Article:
Every application for passports we made was turned down by the authorities on the grounds that it was not necessary for us to emigrate as my father could return to Yugoslavia where he would undoubtedly be imprisoned or shot.  We examined the possibility of crossing the border illegally but the undertaking proved to be too much of a risk.

In the meantime father was lining up his friends and began a campaign for the release of his family.  He left no stone unturned and even requested the International Red Cross for assistance in getting his family out of Yugoslavia.  He received an inane letter from the Red Cross telling him that my mother should apply for passports with the local police.  Later on, in the United States, my mother spent many years working as a Red Cross volunteer but I certainly would not care to lift a finger for this organization.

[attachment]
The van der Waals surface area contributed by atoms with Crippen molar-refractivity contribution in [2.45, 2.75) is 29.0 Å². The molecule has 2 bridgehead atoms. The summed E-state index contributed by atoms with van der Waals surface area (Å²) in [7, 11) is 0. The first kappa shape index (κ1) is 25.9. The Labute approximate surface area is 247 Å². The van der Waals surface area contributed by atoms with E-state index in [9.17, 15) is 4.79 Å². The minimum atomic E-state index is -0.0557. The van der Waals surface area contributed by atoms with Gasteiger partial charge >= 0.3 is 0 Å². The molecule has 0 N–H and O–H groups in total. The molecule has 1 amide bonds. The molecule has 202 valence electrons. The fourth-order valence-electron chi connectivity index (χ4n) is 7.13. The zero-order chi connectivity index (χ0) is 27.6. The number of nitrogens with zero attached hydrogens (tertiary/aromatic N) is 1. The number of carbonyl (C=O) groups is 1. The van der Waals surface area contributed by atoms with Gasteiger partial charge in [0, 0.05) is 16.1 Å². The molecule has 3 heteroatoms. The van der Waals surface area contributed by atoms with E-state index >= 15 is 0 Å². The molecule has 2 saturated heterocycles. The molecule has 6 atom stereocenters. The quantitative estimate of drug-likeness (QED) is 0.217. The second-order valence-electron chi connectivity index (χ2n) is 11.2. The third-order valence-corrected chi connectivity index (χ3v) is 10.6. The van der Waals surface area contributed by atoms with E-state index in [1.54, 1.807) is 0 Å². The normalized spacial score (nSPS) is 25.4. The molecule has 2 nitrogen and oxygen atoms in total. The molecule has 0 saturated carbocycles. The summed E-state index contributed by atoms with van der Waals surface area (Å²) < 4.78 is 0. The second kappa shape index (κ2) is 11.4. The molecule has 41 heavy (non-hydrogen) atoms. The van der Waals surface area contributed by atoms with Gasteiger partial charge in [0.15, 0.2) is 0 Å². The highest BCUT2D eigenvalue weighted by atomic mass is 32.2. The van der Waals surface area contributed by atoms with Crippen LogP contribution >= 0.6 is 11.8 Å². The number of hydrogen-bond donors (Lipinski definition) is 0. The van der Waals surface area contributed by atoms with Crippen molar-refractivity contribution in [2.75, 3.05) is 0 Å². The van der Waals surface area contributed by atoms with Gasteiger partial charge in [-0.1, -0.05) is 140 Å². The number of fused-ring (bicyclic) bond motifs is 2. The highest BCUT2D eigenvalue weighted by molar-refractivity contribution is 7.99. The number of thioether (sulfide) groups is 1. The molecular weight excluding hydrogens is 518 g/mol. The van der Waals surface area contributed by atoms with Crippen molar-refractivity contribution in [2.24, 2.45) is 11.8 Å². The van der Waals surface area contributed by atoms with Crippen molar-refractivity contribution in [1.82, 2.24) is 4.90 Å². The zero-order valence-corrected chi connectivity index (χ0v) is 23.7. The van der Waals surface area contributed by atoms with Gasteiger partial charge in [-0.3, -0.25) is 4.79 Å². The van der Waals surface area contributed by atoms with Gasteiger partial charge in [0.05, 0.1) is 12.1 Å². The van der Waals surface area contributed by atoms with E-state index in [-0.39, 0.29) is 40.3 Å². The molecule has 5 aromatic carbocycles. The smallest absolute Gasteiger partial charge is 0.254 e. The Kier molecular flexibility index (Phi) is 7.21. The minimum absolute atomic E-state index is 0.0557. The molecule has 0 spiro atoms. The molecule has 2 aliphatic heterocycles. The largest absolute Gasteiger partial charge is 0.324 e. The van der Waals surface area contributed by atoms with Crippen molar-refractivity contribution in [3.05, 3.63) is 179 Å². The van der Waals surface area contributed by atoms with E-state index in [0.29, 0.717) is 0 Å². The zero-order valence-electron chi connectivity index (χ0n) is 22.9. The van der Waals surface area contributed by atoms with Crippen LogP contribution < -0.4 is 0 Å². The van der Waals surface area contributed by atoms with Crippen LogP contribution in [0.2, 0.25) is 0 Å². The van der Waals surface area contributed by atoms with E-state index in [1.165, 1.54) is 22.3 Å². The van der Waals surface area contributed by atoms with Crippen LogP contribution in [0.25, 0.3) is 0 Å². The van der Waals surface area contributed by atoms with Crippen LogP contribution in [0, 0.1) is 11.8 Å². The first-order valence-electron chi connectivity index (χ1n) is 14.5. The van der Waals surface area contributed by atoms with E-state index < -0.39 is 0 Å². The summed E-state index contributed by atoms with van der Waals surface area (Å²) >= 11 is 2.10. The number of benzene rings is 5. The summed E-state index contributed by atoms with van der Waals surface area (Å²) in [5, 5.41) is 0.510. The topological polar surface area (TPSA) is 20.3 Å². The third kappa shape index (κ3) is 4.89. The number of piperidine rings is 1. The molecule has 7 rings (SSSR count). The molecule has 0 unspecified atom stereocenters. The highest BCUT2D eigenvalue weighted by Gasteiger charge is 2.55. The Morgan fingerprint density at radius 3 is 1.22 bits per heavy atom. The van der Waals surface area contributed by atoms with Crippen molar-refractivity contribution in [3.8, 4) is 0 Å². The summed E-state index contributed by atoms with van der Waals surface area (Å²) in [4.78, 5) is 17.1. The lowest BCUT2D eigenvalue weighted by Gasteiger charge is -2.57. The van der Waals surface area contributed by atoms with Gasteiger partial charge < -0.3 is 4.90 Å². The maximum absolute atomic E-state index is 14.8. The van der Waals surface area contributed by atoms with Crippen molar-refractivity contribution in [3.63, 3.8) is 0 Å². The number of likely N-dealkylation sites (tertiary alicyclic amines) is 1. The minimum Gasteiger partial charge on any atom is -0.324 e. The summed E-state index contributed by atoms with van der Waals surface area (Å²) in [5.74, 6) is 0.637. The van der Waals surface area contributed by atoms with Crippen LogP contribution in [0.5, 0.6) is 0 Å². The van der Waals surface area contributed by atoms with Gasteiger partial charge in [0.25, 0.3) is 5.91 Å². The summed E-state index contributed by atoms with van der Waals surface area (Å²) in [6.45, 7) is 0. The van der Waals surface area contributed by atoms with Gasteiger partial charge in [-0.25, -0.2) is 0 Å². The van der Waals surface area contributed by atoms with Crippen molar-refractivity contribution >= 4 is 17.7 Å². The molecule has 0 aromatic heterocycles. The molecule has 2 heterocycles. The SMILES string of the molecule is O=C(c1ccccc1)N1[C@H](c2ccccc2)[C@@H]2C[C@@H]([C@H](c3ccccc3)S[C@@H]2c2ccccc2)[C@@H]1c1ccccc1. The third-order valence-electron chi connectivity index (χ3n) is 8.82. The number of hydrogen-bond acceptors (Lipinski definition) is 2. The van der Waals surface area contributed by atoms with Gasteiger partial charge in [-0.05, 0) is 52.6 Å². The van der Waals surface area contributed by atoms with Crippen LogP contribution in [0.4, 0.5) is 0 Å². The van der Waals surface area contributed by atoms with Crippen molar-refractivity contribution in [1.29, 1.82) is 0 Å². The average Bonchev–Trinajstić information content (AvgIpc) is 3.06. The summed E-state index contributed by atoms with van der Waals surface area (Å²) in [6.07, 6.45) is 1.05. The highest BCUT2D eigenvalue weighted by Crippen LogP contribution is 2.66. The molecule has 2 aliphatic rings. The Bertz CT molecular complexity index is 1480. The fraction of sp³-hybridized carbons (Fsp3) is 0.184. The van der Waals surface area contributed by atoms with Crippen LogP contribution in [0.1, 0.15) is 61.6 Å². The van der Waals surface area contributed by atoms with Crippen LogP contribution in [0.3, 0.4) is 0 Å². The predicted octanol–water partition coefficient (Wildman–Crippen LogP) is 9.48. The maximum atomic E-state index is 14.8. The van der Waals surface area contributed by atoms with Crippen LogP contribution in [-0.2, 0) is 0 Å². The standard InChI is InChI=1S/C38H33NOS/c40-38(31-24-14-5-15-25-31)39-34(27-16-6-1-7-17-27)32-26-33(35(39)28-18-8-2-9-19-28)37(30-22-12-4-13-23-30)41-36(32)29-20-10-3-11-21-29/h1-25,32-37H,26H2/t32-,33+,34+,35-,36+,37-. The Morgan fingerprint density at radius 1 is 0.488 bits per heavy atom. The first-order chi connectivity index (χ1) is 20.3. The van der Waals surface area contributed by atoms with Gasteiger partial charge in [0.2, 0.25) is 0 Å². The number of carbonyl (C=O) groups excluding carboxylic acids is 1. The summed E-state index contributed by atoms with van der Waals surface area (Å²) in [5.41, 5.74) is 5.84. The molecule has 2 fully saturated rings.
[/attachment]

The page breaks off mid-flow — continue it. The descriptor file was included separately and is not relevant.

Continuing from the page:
My father, of course, had other, more promising resources.  His friend Dr Bogumil Vosnjak who lived in Washington where he lobbied on behalf of the Yugoslav émigré political committees was eminently situated to be of help.  For Vosnjak this was the second emigration in America.  He was here during World War I (1914--1918) working with the Czech politician and later president Masaryk for the disintegration of Austria and the creation of the new state of Southern Slavs.  Vosnjak was one of the founders of Yugoslavia.  In 1917 he journeyed on board of a French battleship to the island of Korfu where the Serbian government had taken refuge from the invading Austrian army under the protection of the British and French navies.  I am enclosing his diary of that event which I discovered in Bancroft Library among the papers of the late professor Kerner at Berkeley.  This is quite a historical document for the Yugoslavs (Vosnjak's diary) which would otherwise have been lost.  Bancroft library would probably go after me for having published that but I have some insurance to cover myself in this respect (Dr Vosnjak left a will in which he suitably provided for all his writings). In any case, Berkeley scholars do not read these publications and they never found out what I did.